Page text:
OCTOBER 31, 2014 — Wärtsilä and Japan's Diesel United Ltd. have signed a ten-year renewal of their cooperation agreement for the sale, manufacturing and servicing of Wärtsilä low-speed marine engines.
Diesel United, which is part of the IHI Group is a long-standing member of the Wärtsilä family of low-speed engine licensees. The renewal was signed on the 66th anniversary of the signing of the license by Diesel United for Sulzer low-speed marine engines on October 4,1948. It has been Diesel United's sole license for low-speed two-stroke diesel engines ever since.
The license cooperation agreement grants Diesel United the right to use Wärtsilä's low-speed engine technology for manufacturing, sale and servicing of Wärtsilä low-speed engines in the Japanese market and some export countries. It also definines and regulates intellectual property rights, and the delivery and feedback of technical information and support. Such licence agreements allow synergies to the participating companies by aggregating research, development and design with the licensor while distributing and localizing manufacture to licensees in separate countries.
In addition to building many engines, Diesel United has, over the years, also contributed to the development of Wärtsilä low-speed engines and has also built the first examples of new engine types.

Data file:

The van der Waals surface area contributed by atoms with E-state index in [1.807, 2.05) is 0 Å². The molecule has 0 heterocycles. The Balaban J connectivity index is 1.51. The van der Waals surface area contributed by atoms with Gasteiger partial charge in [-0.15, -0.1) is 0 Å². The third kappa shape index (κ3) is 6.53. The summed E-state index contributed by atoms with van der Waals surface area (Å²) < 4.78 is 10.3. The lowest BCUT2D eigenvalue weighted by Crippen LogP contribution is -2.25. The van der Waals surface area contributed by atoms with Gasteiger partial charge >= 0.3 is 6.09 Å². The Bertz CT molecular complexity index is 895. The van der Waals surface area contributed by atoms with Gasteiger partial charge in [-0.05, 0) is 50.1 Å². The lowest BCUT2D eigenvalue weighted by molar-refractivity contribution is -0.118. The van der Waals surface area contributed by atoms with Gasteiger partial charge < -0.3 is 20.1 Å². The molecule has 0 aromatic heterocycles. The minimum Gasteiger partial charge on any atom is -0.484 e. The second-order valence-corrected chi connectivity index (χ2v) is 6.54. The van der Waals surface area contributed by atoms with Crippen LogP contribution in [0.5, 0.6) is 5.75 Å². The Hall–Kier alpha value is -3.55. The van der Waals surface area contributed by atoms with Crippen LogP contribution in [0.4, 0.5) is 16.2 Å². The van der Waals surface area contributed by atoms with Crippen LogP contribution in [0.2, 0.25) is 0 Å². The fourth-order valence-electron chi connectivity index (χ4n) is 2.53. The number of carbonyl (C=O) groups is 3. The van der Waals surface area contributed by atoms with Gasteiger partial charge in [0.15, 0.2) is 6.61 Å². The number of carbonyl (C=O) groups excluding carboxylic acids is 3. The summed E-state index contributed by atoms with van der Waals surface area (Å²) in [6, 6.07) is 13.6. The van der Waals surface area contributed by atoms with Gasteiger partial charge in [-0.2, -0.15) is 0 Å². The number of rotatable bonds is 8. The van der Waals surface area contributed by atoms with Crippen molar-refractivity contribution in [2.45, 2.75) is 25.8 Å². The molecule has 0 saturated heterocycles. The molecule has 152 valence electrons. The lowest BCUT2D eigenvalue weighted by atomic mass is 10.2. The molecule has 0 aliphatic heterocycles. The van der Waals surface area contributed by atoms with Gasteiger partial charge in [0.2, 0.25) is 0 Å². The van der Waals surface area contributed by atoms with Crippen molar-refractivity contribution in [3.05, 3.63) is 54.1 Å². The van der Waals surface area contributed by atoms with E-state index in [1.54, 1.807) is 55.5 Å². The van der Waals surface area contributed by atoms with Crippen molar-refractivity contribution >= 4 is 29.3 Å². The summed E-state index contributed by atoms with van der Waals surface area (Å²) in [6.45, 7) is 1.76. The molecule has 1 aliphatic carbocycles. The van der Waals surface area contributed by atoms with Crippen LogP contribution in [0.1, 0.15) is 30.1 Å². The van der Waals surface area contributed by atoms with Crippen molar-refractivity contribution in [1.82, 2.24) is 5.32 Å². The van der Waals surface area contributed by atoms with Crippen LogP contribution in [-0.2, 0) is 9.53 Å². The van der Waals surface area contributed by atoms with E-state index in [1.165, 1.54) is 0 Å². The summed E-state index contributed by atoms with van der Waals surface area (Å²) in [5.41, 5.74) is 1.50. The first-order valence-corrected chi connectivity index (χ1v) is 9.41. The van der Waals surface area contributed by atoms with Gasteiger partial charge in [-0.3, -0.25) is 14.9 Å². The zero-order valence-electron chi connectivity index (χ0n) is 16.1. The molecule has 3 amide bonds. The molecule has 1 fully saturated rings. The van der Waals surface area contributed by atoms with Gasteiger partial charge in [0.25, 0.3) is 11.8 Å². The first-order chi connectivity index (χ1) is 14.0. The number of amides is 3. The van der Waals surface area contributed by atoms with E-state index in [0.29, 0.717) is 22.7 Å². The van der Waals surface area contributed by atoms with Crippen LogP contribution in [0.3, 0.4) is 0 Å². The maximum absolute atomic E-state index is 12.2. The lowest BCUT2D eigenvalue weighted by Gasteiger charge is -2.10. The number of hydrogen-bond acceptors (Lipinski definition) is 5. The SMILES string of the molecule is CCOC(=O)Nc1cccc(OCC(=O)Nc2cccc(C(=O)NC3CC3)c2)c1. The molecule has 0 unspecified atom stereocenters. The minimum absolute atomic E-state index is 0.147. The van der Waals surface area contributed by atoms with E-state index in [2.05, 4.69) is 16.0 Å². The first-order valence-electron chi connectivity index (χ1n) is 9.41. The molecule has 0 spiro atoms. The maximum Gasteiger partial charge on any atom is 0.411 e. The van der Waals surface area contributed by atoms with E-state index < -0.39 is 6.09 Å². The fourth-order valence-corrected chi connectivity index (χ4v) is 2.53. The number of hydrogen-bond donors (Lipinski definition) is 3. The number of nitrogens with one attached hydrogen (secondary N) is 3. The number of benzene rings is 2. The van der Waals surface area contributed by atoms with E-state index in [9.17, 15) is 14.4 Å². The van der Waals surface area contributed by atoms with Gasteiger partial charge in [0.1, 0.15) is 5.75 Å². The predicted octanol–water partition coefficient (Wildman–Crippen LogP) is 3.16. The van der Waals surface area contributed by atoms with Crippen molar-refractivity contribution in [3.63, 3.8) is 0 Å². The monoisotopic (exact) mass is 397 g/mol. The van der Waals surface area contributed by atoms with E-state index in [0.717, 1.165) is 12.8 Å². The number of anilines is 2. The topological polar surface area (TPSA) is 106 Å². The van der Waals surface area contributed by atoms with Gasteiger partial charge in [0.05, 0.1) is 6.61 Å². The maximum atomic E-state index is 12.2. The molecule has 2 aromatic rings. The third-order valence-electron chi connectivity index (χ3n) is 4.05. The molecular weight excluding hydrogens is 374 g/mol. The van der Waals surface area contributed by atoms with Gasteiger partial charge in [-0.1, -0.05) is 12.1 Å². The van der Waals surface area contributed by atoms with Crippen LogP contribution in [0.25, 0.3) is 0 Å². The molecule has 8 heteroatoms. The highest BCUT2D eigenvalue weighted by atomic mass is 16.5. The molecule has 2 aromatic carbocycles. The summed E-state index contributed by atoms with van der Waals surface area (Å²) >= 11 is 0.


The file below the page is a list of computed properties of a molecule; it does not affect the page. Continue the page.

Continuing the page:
Recently, Diesel United has accumulated specific knowledge and experience relating to the development of Wärtsilä two-stroke dual-fuel engine technology. This has led to an agreement to installing a 6-cylinder Wärtsilä X72DF test engine, featuring Wärtsilä's art low-pressure dual fuel technology, at Diesel United's Aioi works in Japan.
Wärtsilä will start testing at Aoi in the first quarter 2015 with the main focus being on performance optimization and component validation. Additionally, the test engine will serve as a technology demonstrator for the shipping industry.
From the first vessel equipped with a Harima-built Sulzer engine in 1950, the Kyoei Maru with a 6TD36 trunk-piston two-stroke engine, until today, more than 2,900 engines have been built under the cooperation, totaling more than 27,900 MW (38 million bhp).
"Wärtsilä and Diesel United have a long common history in introducing new technologies to the Japanese and international shipbuilding industry. The extension of our licence co-operation agreement for a period of ten years will enable us to strengthen our presence in the important Japanese shipbuilding market and to make sure that our customers will also in the years to come be able to benefit from the availability of competitive, high quality fuel efficient and environmentally friendly main propulsion engines for large merchant vessels built by Diesel United," says Martin Wernli, Vice President, two-stroke, Wärtsilä Ship Power.